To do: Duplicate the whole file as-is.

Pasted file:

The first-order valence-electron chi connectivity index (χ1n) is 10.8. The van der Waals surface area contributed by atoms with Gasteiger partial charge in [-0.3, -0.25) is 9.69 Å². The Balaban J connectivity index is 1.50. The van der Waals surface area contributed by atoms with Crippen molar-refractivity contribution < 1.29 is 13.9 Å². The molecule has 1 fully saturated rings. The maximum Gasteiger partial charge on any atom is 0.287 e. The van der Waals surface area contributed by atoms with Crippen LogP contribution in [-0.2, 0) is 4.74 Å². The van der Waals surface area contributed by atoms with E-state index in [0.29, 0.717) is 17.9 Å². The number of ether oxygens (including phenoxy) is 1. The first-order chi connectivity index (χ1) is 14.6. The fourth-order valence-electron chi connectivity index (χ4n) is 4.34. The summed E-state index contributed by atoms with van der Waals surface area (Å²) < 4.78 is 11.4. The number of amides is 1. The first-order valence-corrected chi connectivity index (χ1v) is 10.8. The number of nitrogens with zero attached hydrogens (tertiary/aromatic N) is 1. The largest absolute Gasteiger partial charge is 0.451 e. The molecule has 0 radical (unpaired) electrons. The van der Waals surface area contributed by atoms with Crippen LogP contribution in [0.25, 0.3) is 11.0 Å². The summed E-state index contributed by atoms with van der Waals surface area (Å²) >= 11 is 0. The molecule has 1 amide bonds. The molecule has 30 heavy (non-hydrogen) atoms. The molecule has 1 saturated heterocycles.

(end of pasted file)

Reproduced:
The first-order valence-electron chi connectivity index (χ1n) is 10.8. The van der Waals surface area contributed by atoms with Gasteiger partial charge in [-0.3, -0.25) is 9.69 Å². The Balaban J connectivity index is 1.50. The van der Waals surface area contributed by atoms with Crippen molar-refractivity contribution < 1.29 is 13.9 Å². The molecule has 1 fully saturated rings. The maximum Gasteiger partial charge on any atom is 0.287 e. The van der Waals surface area contributed by atoms with Crippen LogP contribution in [-0.2, 0) is 4.74 Å². The van der Waals surface area contributed by atoms with E-state index in [0.29, 0.717) is 17.9 Å². The number of ether oxygens (including phenoxy) is 1. The first-order chi connectivity index (χ1) is 14.6. The fourth-order valence-electron chi connectivity index (χ4n) is 4.34. The summed E-state index contributed by atoms with van der Waals surface area (Å²) < 4.78 is 11.4. The number of amides is 1. The first-order valence-corrected chi connectivity index (χ1v) is 10.8. The number of nitrogens with zero attached hydrogens (tertiary/aromatic N) is 1. The largest absolute Gasteiger partial charge is 0.451 e. The molecule has 0 radical (unpaired) electrons. The van der Waals surface area contributed by atoms with Crippen LogP contribution in [0.25, 0.3) is 11.0 Å². The summed E-state index contributed by atoms with van der Waals surface area (Å²) >= 11 is 0. The molecule has 1 amide bonds. The molecule has 30 heavy (non-hydrogen) atoms. The molecule has 1 saturated heterocycles.